Third trial this year against Rosewood gets under way

Steve Gonzalez Dec. 6, 2007, 10:33am

Brad Lakin

An Edwardsville woman will be asking a Madison County jury for more than $100,000 in damages as a wrongful death trial against Rosewood Care Center gets under way in Circuit Judge Andy Matoesian's courtroom.

Vickey Metz claims her mother, Blanche Rexing, entered Rosewood in Edwardsville for rehabilitation and died of acute toxicity from oxycodone and opiates. According to the complaint, Rexing was a resident at Rosewood from June 16, 2005, until her death on Aug. 27, 2005,

Metz claims that Rosewood failed to provide reasonable and standard nursing care, failed to provide a sufficient number of nursing staff, failed to train its nursing staff, failed to provide necessary care and services to attain or maintain the highest practicable physical, mental, and psychosocial well being and failed to administer the proper doses of medications as ordered.

She also claims Rosewood failed to ensure that her mother was free of any significant medication errors within the acceptable standards of care.

Metz claims her mother and her estate incurred medical expenses, intense pain and suffering, loss of the enjoyment of life, disability and ultimately death.

She also is seeking punitive damages in excess of $50,000, alleging the acts of Rosewood were willful and wanton.

Metz is represented by Brad Lakin of the Lakin Law Firm in Wood River.

Rosewood denies any wrongdoing.

This is the third trial against Rosewood this year. In March, Madison County Circuit Judge Dave Hylla declared a mistrial in a case against Rosewood Care Center of Edwardsville after jurors failed to reach a verdict.

Hylla excused the deadlocked jurors who could not unanimously decide on Rosewood's alleged negligence in its care of Alfred Graves.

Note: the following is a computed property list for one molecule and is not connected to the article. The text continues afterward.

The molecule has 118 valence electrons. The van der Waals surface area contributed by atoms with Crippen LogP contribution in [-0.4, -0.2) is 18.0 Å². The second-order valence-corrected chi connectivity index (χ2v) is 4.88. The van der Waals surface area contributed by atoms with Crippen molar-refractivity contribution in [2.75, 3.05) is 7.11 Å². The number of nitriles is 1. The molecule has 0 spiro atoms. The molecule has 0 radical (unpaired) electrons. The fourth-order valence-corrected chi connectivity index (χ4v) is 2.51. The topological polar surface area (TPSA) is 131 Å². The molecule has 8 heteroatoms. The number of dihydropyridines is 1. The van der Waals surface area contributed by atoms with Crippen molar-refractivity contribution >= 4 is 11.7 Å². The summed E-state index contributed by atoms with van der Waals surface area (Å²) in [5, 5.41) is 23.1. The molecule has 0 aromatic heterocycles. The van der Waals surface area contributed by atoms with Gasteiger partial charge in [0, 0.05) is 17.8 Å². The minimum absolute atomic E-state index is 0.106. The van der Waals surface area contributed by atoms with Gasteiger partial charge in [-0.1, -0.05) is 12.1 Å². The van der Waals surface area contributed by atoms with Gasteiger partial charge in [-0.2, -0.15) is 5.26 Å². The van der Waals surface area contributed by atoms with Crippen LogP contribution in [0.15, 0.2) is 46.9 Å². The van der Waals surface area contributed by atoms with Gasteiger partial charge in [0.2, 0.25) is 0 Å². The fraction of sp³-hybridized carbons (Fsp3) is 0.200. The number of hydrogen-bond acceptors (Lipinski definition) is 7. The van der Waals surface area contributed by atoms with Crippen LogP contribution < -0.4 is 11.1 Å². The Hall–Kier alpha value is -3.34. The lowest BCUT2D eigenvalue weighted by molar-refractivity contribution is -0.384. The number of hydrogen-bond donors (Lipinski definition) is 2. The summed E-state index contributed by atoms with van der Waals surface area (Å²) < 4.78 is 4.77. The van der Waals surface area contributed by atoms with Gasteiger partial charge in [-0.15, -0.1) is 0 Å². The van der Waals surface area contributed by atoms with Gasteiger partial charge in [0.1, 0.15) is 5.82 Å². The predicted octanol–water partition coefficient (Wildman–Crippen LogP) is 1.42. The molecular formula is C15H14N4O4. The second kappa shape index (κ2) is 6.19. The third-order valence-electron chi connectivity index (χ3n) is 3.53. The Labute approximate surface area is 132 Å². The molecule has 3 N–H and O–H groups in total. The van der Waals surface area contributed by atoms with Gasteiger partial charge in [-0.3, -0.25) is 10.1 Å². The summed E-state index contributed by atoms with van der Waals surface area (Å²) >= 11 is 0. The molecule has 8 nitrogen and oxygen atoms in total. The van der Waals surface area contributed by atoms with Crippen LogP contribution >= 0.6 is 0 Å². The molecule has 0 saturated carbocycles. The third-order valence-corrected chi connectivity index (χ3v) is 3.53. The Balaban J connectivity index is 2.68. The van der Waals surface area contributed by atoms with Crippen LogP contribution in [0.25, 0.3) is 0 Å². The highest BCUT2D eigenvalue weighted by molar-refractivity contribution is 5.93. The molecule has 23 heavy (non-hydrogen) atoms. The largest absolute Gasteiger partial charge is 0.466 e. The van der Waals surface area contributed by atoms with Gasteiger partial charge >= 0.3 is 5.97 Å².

Paul Graves sued the nursing home after his father suffered a fractured hip six hours into his respite care visit in January 2003.

Plaintiff's attorney Robert Gregory argued that Alfred Graves "was in essence forgotten" when, while still in his street clothes, fell on the way to the bathroom at 12:24 a.m. on Jan. 18, 2003.

But Rosewood attorney Kevin Hoerner said the nursing home did not fail to complete any assessment as required before "the poor gentleman fell."

He also said that Rosewood Care Center relied upon the assessment made by Graves' primary physician who was contacted "first thing" upon admission. Graves' physician did not put any restrictions on his activity level, Hoerner said.

In October, a jury awarded the family of Rosewood Care Center resident Margaret Schwab, but entered a judgment of $58,000, a fraction of the $1 million in damages they requested.

The lawsuit was brought in 2004 by Thomas Schwab, who claimed Margaret Schwab's neck and back injuries suffered during a fall in her room on Dec. 21, 2003 led to her death.

During closing arguments, plaintiff attorney Craig Jensen of the Lakin Law Firm in Wood River insisted his case wasn't about the money.

Rosewood attorney Stephen Strum said the nursing staff witnesses put before the jury were "mentally beaten up" by attorney Jensen.

Strum said that Mrs. Schwab's family was happy with her treatment and that there was "not one single complaint from them." He said that good nursing judgment was used in her care.

The current trial is expected to last around one week.

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